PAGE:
It was during the Weimar/Anhalt-Cöthen period that Bach wrote many of his most famous instrumental works. His pieces for Violin from this period brought great admiration.
He had still maintained his deep faith and began signing his works I.N.J. In Latin ‘In Nomine Jesu’ or in English ‘In the name of Jesus’. During this period, Bach was desperate to meet George Handel. They were just 130 km apart, but they never met.
Bach’s wife died suddenly while he was traveling with the Prince; she was only 35. Within a year, Bach had remarried in 1721 to a singer named Anna Magdalena Wülcken. They had thirteen children. Unfortunately, more than half did not survive and died in infancy.
More amazing facts About JS Bach…
The Prince, his employer, got married, but his new wife didn’t like music. A strange match for someone who lived for it and played in his own orchestra. She prevailed, and he closed down the orchestra.
But not before Bach had completed some of his most famous works, the “Brandenburg Concertos.” These were a tribute to the Duke of Brandenburg and were completed in 1721.
Out of work, he auditioned and was given a job as organist and music teacher at St Thomas Church in Leipzig. His intense period of writing continued.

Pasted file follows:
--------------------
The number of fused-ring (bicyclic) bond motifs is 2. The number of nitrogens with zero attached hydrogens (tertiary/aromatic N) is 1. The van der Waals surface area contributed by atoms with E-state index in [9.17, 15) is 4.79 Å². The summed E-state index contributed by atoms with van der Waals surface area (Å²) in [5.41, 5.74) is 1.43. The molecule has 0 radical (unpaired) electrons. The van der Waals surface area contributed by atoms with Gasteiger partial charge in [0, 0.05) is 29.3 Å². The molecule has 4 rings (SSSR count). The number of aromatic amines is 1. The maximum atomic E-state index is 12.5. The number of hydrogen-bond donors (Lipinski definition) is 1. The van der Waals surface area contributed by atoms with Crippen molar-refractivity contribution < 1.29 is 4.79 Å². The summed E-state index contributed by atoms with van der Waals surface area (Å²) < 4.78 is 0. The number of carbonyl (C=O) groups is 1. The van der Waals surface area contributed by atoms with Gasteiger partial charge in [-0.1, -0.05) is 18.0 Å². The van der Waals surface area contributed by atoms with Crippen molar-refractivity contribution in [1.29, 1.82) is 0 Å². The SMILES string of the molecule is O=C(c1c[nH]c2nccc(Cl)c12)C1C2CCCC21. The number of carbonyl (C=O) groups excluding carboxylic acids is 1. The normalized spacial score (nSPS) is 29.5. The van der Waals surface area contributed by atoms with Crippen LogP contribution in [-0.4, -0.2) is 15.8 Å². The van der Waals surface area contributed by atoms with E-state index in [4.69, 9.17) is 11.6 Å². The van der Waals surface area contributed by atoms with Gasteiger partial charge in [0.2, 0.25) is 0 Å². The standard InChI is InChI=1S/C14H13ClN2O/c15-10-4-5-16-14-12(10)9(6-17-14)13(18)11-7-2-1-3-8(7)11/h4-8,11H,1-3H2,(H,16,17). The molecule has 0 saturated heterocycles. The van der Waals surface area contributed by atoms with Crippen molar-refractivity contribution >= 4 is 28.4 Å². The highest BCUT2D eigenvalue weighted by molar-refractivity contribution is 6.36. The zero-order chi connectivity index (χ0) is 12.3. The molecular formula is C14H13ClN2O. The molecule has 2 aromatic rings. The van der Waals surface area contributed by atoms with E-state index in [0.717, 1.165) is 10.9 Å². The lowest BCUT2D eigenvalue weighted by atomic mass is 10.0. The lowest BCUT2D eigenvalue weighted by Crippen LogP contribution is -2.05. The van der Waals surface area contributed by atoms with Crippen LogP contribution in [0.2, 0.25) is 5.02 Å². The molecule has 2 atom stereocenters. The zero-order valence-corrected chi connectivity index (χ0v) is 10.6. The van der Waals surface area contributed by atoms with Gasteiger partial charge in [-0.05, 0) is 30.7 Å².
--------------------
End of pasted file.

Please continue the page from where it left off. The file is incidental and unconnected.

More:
He wrote a series of works based on the Bible, which became known as the Passions. One of those was the “Passion According to St. Matthew.” That was the piece, as I previously said, that Felix Mendelssohn brought to Berlin and brought the genius of Bach to us today.
The “Mass in B minor” was started during this period but not finished until 1749. It was never performed during his lifetime. By 1740 Bach had begun to notice his eyesight was failing. From what we can gather in the very little written about this, it may have been cataracts.
In 1749 with his eyesight now in a bad way, he started work on his ‘Art of the Fugue,’ but he never finished it.
The final years…
He agreed to surgery, such as it was at the time, to try and fix the eye problem. That left him completely blind. Later in the year and now in desperation, on the 28th July 1750, he had a stroke and died. He was 65.
Given his status today, it is hard to believe that most of his works were neither published nor respected by some of his peers. In later years both Mozart and Beethoven would pay their respects and admiration to him. However, in his lifetime, he was a man recognized as being a great organist, and that was about it.
Back to where we started
And so we finish where we started. Felix Mendelssohn re-introducing us in 1829 to Bach through the “Passion According to St. Matthew” sixty years after it was written.
He was a devoted family man that we know from his letters to both wives. And loved his surviving children. One of them, Johann Christian Bach, musician and composer himself, met Mozart in London in 1764.
Nearly 60 years after his death, Mendelssohn’s efforts brought Bach into the world’s consciousness. The beauty of his music created a massive interest in the work of this, at the time, hardly known German composer.
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Amazing Facts About JS Bach – And today?
Today he is acknowledged, rightly so, for his genius and the great and moving work he created. His contribution to Baroque music and his influence on both the Classical and Romantic periods that followed was inestimable.
I wonder if it hadn’t been for Mendelssohn, we would never have heard of him at all. The world would be a poorer place if we hadn’t.